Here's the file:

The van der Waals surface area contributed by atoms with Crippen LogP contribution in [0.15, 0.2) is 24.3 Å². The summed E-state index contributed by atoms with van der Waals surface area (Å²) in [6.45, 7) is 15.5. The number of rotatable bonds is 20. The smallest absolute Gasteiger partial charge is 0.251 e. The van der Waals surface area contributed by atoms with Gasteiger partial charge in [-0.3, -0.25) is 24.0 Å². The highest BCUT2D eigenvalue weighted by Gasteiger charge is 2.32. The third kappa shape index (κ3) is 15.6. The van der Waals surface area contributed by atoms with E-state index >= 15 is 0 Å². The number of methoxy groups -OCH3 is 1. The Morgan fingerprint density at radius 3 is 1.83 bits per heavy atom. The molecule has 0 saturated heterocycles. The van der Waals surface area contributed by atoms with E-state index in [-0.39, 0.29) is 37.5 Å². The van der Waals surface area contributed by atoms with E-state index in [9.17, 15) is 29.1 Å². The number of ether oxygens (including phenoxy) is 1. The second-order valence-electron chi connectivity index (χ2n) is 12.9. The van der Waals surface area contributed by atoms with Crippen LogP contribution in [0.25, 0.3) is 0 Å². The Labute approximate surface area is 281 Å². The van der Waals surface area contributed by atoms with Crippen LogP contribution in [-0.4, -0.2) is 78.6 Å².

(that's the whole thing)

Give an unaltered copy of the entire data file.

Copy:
The van der Waals surface area contributed by atoms with Crippen LogP contribution in [0.15, 0.2) is 24.3 Å². The summed E-state index contributed by atoms with van der Waals surface area (Å²) in [6.45, 7) is 15.5. The number of rotatable bonds is 20. The smallest absolute Gasteiger partial charge is 0.251 e. The van der Waals surface area contributed by atoms with Gasteiger partial charge in [-0.3, -0.25) is 24.0 Å². The highest BCUT2D eigenvalue weighted by Gasteiger charge is 2.32. The third kappa shape index (κ3) is 15.6. The van der Waals surface area contributed by atoms with E-state index >= 15 is 0 Å². The number of methoxy groups -OCH3 is 1. The Morgan fingerprint density at radius 3 is 1.83 bits per heavy atom. The molecule has 0 saturated heterocycles. The van der Waals surface area contributed by atoms with E-state index in [-0.39, 0.29) is 37.5 Å². The van der Waals surface area contributed by atoms with E-state index in [9.17, 15) is 29.1 Å². The number of ether oxygens (including phenoxy) is 1. The second-order valence-electron chi connectivity index (χ2n) is 12.9. The van der Waals surface area contributed by atoms with Crippen LogP contribution in [0.25, 0.3) is 0 Å². The Labute approximate surface area is 281 Å². The van der Waals surface area contributed by atoms with Crippen LogP contribution in [-0.4, -0.2) is 78.6 Å².